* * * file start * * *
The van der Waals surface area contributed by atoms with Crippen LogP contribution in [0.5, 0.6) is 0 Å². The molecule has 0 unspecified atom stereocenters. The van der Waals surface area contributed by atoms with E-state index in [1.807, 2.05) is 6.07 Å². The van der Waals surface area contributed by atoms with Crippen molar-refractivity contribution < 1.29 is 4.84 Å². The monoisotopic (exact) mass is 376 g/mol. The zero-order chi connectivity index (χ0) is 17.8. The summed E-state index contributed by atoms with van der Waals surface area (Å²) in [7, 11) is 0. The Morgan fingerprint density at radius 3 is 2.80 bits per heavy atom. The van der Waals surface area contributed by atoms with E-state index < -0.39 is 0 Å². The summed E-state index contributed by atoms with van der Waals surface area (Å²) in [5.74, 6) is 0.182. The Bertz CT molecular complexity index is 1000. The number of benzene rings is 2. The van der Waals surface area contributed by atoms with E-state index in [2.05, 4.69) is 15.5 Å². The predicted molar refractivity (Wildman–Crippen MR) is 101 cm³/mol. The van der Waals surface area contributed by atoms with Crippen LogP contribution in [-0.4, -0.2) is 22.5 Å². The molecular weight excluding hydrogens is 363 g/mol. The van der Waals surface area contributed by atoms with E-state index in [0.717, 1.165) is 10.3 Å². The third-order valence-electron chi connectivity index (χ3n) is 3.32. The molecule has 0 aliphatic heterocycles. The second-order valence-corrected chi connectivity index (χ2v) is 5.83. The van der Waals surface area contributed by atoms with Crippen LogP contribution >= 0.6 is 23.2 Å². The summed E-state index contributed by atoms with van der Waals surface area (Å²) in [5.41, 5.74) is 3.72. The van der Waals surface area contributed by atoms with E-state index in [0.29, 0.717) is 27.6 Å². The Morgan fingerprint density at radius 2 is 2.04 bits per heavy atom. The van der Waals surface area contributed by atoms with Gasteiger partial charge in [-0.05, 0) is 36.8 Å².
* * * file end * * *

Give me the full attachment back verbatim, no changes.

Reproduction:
The van der Waals surface area contributed by atoms with Crippen LogP contribution in [0.5, 0.6) is 0 Å². The molecule has 0 unspecified atom stereocenters. The van der Waals surface area contributed by atoms with E-state index in [1.807, 2.05) is 6.07 Å². The van der Waals surface area contributed by atoms with Crippen molar-refractivity contribution < 1.29 is 4.84 Å². The monoisotopic (exact) mass is 376 g/mol. The zero-order chi connectivity index (χ0) is 17.8. The summed E-state index contributed by atoms with van der Waals surface area (Å²) in [7, 11) is 0. The Morgan fingerprint density at radius 3 is 2.80 bits per heavy atom. The van der Waals surface area contributed by atoms with E-state index < -0.39 is 0 Å². The summed E-state index contributed by atoms with van der Waals surface area (Å²) in [5.74, 6) is 0.182. The Bertz CT molecular complexity index is 1000. The number of benzene rings is 2. The van der Waals surface area contributed by atoms with E-state index in [2.05, 4.69) is 15.5 Å². The predicted molar refractivity (Wildman–Crippen MR) is 101 cm³/mol. The van der Waals surface area contributed by atoms with Crippen LogP contribution in [-0.4, -0.2) is 22.5 Å². The molecular weight excluding hydrogens is 363 g/mol. The van der Waals surface area contributed by atoms with E-state index in [0.717, 1.165) is 10.3 Å². The third-order valence-electron chi connectivity index (χ3n) is 3.32. The molecule has 0 aliphatic heterocycles. The second-order valence-corrected chi connectivity index (χ2v) is 5.83. The van der Waals surface area contributed by atoms with Crippen LogP contribution >= 0.6 is 23.2 Å². The summed E-state index contributed by atoms with van der Waals surface area (Å²) in [5.41, 5.74) is 3.72. The van der Waals surface area contributed by atoms with E-state index in [0.29, 0.717) is 27.6 Å². The Morgan fingerprint density at radius 2 is 2.04 bits per heavy atom. The van der Waals surface area contributed by atoms with Gasteiger partial charge in [-0.05, 0) is 36.8 Å².